## Hard

### Puzzling update: January 2022

It has come to our attention that the hard puzzle published in this issue has more than one solution. Professor Mestel has kindly provided update to this puzzle for us:

• In a game of chess White played his King to e5, which was met by 5... Qa5 checkmate. What was the game?

The original puzzle printed in issue 51 is:

• The routine in a game of chess, White’s first move was 1e4 and Black’s fifth move was 5... Qa5 checkmate. What was the game?

Happy puzzling!

The solution to this puzzle is:

1 e4 Nc6; 2 Ke2 Nd4+ 3 Ke3 c6 4 Kf4 Ne2+ 5 Ke5 Qa5 mate

This solution applies to the original puzzle printed in the magazine and the update published online in January 2022.

## Very hard

What is the smallest number of times you have to hit the ball over the net in order to win a set of tennis at Wimbledon?

Solution:

One. The ordinary games consist of a sequence of double faults leaving the scored tied at 6-6. In the tie-break, I start with a double-fault and the double-faulting continues until I am 6-5 ahead. Finally, I serve an ace and win the tie-break 7-5. I don’t think the spectators would enjoy this match.

## Fiendish

What is the smallest number of tricks one side must win in order to win a rubber of bridge without ever holding an ace or a trump? No revokes take place.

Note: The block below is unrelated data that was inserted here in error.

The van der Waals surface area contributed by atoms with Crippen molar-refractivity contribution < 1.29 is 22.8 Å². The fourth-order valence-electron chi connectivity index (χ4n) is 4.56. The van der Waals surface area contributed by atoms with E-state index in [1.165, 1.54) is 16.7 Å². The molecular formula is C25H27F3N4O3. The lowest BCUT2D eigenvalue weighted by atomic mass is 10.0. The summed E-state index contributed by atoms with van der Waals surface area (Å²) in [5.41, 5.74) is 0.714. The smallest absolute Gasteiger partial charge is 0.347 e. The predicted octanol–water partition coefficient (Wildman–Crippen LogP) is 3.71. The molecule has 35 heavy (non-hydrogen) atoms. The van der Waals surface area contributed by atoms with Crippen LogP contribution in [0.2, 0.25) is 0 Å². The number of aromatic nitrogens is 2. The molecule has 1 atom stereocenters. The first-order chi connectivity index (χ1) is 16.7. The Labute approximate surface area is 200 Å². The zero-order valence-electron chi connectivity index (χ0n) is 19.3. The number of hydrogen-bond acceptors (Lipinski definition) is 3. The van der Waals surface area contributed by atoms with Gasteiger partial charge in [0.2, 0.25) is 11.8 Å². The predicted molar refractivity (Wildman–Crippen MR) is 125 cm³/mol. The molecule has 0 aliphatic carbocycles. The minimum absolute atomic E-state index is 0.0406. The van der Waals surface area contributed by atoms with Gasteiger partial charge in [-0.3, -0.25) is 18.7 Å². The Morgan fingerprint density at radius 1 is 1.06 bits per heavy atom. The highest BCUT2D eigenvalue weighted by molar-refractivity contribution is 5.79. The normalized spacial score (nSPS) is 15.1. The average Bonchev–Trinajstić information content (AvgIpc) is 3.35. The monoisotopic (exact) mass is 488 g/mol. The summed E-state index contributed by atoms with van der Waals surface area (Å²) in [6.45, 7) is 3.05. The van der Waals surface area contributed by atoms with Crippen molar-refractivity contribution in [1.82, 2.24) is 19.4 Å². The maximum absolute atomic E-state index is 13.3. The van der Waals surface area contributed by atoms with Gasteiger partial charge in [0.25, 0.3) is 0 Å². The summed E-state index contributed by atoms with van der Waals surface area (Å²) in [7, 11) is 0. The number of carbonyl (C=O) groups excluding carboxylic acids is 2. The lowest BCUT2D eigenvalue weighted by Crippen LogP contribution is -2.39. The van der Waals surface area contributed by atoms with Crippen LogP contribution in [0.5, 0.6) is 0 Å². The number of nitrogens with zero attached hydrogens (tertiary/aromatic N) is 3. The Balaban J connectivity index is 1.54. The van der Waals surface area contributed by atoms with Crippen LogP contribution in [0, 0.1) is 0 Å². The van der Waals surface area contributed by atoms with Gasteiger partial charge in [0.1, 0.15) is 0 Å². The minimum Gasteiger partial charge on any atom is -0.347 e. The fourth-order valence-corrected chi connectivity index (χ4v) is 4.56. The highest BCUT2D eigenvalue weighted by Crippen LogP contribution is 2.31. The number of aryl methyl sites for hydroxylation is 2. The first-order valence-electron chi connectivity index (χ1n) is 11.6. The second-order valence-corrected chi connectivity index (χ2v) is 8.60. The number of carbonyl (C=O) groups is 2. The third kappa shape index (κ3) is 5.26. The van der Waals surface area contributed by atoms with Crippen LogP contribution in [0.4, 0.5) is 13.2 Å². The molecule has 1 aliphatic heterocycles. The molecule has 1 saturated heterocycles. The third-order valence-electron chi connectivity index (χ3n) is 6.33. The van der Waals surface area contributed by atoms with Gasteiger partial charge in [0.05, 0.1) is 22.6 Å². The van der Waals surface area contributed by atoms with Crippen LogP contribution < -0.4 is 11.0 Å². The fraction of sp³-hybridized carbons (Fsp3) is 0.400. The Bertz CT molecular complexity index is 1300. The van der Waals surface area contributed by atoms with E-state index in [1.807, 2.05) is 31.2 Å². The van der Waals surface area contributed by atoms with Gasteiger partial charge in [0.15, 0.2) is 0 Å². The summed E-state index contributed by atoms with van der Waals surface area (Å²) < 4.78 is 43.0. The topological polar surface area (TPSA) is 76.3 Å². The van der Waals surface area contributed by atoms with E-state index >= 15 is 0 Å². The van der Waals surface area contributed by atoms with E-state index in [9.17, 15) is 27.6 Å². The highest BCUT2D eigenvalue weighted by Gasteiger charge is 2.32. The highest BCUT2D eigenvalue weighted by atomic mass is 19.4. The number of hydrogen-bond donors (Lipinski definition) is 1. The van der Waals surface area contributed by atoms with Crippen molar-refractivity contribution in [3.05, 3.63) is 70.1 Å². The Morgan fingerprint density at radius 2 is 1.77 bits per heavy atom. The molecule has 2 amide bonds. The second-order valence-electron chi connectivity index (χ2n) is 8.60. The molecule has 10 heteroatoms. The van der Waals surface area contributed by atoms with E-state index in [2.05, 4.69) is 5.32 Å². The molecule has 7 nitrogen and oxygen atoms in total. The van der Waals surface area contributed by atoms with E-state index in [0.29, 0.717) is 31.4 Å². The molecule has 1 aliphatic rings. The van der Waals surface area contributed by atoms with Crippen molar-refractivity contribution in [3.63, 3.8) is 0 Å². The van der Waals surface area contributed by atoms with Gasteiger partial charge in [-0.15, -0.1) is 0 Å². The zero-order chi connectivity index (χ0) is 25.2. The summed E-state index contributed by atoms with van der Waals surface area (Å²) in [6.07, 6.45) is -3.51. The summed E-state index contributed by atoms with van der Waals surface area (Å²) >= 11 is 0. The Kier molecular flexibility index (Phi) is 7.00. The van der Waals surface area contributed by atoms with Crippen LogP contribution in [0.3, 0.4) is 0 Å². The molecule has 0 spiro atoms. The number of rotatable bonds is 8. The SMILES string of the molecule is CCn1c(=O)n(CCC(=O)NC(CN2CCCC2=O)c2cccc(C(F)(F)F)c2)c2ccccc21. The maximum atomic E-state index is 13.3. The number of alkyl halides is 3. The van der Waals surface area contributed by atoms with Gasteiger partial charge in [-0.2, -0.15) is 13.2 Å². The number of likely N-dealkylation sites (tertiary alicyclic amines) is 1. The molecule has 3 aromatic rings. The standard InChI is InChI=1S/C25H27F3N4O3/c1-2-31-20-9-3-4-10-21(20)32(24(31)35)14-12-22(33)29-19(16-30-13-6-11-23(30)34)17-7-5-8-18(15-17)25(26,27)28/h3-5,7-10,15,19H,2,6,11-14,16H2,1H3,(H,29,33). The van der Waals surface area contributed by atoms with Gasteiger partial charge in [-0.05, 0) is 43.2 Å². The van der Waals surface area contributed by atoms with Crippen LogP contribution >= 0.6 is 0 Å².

All puzzles set by Professor Jonathan Mestel, Professor of Applied Mathematics, Department of Mathematics.

Solution:

Two. In the first game the opponents score five clubs with two overtricks, netting 140 points. Emboldened by this, they next try a grand slam which is doubled and redoubled failing by two vulnerable tricks for -1000. They then score a second game for +140 and earn the double game bonus of +700, but are still -20 overall.

## How to enter:

The first 10 readers to send the correct solutions for two or more of the puzzles will be entered into a prize draw to win a book e-voucher for the value of £10.

Winners' names will be in Imperial 52 in May 2022, and solutions published on this page.

Entries close on 31 January 2022.

Congratulations to everyone who found the correct solutions and well done to our winning puzzlers:

• Stephen Barnett (PhD Physics 1985)
• David Hyde (MSc Engineering Hydrology 1985)
• Damian Chu (Computing 1985, PhD 1993)
• Chris Glover (Chemical Engineering 1974)
• Martin Marriott (MSc Civil and Environmental Engineering 1981)
• Sean McHale (MBBS Charing Cross and Westminster Medical School 1986)
• Todd Davies (Mathematics 2019)
• Paul Holt (Physics 1983)
• David Lloyd Owen (Physics 1972)
• Adrian Tottenham (MSc Chemical Engineering 1981)